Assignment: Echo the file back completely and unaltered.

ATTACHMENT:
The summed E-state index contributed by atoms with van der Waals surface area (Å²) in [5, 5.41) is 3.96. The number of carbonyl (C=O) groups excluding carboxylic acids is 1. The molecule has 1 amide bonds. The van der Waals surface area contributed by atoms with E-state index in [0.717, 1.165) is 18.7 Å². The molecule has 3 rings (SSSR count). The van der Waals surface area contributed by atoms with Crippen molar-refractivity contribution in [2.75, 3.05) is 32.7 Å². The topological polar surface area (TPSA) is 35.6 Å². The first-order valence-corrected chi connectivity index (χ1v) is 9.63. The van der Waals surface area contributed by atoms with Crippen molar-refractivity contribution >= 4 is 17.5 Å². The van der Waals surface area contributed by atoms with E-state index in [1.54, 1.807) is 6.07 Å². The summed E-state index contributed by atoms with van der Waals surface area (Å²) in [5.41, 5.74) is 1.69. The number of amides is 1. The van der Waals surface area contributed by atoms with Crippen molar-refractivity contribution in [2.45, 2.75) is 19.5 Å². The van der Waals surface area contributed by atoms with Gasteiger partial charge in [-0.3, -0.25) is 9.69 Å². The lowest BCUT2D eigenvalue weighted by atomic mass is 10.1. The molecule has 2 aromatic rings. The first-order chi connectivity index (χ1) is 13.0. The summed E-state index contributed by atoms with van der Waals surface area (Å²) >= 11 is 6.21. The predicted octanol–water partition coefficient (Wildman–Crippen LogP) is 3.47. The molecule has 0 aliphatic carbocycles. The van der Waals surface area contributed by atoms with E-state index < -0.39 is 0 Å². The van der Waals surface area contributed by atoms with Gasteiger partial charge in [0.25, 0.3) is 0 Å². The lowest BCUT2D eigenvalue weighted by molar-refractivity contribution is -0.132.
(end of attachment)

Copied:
The summed E-state index contributed by atoms with van der Waals surface area (Å²) in [5, 5.41) is 3.96. The number of carbonyl (C=O) groups excluding carboxylic acids is 1. The molecule has 1 amide bonds. The van der Waals surface area contributed by atoms with E-state index in [0.717, 1.165) is 18.7 Å². The molecule has 3 rings (SSSR count). The van der Waals surface area contributed by atoms with Crippen molar-refractivity contribution in [2.75, 3.05) is 32.7 Å². The topological polar surface area (TPSA) is 35.6 Å². The first-order valence-corrected chi connectivity index (χ1v) is 9.63. The van der Waals surface area contributed by atoms with Crippen molar-refractivity contribution >= 4 is 17.5 Å². The van der Waals surface area contributed by atoms with E-state index in [1.54, 1.807) is 6.07 Å². The summed E-state index contributed by atoms with van der Waals surface area (Å²) in [5.41, 5.74) is 1.69. The number of amides is 1. The van der Waals surface area contributed by atoms with Crippen molar-refractivity contribution in [2.45, 2.75) is 19.5 Å². The van der Waals surface area contributed by atoms with Gasteiger partial charge in [-0.3, -0.25) is 9.69 Å². The lowest BCUT2D eigenvalue weighted by atomic mass is 10.1. The molecule has 2 aromatic rings. The first-order chi connectivity index (χ1) is 13.0. The summed E-state index contributed by atoms with van der Waals surface area (Å²) >= 11 is 6.21. The predicted octanol–water partition coefficient (Wildman–Crippen LogP) is 3.47. The molecule has 0 aliphatic carbocycles. The van der Waals surface area contributed by atoms with E-state index < -0.39 is 0 Å². The van der Waals surface area contributed by atoms with Gasteiger partial charge in [0.25, 0.3) is 0 Å². The lowest BCUT2D eigenvalue weighted by molar-refractivity contribution is -0.132.